- An emerging artist drops his best release yet.
- A few months ago, Significant Other put out his second EP, a release for Well Street Records that showed plenty of promise but whose minimalist, discordant style sometimes felt a touch cold or distant. The encouraging thing, however, was that it seemed the New York-based artist was attempting to develop a sound to call his own. Club Aura, this new EP for the UK label Oscilla Sound, shows even more clearly where he's headed. The broken, percussive, sort-of-dance-floor style of the last record returns, but its execution is consistently on-point.
It's a subtle move, but placing the least club-oriented track first and the most club-orientated track last appears evident of an artist interested in upending convention. The same could be said of including a saxophone on the excellent opener, "Club Aura." This isn't quite as outlandish as that sounds, the part smoothly smudged into a soundscape replete with dub and jazz colours, but it's still a brave inclusion. Down the other end of the intensity scale, "Drum Therapy" closes with a sort of drum & bass/hardcore/bass music hybrid that stands out in what's a crowded market these days. We're no less than three minutes before the EP's end when Significant Other reveals its most immediately striking element: a big, trembling bassline worthy of club love.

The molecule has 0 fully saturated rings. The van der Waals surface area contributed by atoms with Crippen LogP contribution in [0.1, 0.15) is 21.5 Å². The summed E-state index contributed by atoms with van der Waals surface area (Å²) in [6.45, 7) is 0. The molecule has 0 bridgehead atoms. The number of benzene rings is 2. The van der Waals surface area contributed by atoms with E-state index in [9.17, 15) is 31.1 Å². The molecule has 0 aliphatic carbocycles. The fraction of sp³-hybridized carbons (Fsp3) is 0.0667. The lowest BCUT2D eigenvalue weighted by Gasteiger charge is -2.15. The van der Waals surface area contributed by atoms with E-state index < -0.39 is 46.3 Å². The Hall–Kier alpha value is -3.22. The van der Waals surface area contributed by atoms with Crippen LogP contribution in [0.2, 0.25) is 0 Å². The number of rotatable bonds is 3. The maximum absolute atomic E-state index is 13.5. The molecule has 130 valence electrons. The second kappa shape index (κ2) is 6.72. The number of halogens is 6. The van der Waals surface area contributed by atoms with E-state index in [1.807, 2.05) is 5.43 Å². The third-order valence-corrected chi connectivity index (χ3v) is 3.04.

"Mike's Gone Back To Manchester" and "Little Blue Pills" are mid-tempo inclusions in line with the best of Postdrome, his last release. The bass pulses on "Mike's Gone Back To Manchester" offer an energy at odds with the staggered beat, while "Little Blue Pills" is all about the gradually tightening grip of the drums. Dancers may not even realise what's happening before they're locked into its abnormal groove.
A1 Club Aura
A2 Mike's Gone Back To Manchester
B1 Little Blue Pills
B2 Drum Therapy